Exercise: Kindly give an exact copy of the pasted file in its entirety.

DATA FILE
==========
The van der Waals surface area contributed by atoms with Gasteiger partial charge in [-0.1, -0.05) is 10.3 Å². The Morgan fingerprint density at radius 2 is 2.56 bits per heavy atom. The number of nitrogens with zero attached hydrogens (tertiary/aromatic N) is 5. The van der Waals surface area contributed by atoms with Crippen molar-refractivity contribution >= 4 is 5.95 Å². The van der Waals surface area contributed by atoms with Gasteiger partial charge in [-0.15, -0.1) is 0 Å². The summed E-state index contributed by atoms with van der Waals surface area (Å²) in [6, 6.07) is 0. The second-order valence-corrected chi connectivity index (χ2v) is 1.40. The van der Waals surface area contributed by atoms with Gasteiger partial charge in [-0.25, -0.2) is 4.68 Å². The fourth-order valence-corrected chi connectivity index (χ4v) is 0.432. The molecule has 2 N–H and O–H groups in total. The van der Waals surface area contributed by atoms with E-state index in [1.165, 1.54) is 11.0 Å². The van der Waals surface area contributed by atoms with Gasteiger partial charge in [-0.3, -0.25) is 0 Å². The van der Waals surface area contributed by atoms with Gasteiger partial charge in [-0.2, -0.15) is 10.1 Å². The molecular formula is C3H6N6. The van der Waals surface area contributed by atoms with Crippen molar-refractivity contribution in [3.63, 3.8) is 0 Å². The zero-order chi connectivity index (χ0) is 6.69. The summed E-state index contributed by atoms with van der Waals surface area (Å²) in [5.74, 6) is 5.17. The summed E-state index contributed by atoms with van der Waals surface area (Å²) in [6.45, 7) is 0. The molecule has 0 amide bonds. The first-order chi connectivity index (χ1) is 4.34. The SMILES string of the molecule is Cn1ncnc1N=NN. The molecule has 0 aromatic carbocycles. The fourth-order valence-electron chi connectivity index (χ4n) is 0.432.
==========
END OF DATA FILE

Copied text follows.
The van der Waals surface area contributed by atoms with Gasteiger partial charge in [-0.1, -0.05) is 10.3 Å². The Morgan fingerprint density at radius 2 is 2.56 bits per heavy atom. The number of nitrogens with zero attached hydrogens (tertiary/aromatic N) is 5. The van der Waals surface area contributed by atoms with Crippen molar-refractivity contribution >= 4 is 5.95 Å². The van der Waals surface area contributed by atoms with Gasteiger partial charge in [-0.15, -0.1) is 0 Å². The summed E-state index contributed by atoms with van der Waals surface area (Å²) in [6, 6.07) is 0. The second-order valence-corrected chi connectivity index (χ2v) is 1.40. The van der Waals surface area contributed by atoms with Gasteiger partial charge in [-0.25, -0.2) is 4.68 Å². The fourth-order valence-corrected chi connectivity index (χ4v) is 0.432. The molecule has 2 N–H and O–H groups in total. The van der Waals surface area contributed by atoms with E-state index in [1.165, 1.54) is 11.0 Å². The van der Waals surface area contributed by atoms with Gasteiger partial charge in [-0.3, -0.25) is 0 Å². The van der Waals surface area contributed by atoms with Gasteiger partial charge in [-0.2, -0.15) is 10.1 Å². The molecular formula is C3H6N6. The van der Waals surface area contributed by atoms with Crippen molar-refractivity contribution in [3.63, 3.8) is 0 Å². The zero-order chi connectivity index (χ0) is 6.69. The summed E-state index contributed by atoms with van der Waals surface area (Å²) in [5.74, 6) is 5.17. The summed E-state index contributed by atoms with van der Waals surface area (Å²) in [6.45, 7) is 0. The molecule has 0 amide bonds. The first-order chi connectivity index (χ1) is 4.34. The SMILES string of the molecule is Cn1ncnc1N=NN. The molecule has 0 aromatic carbocycles. The fourth-order valence-electron chi connectivity index (χ4n) is 0.432.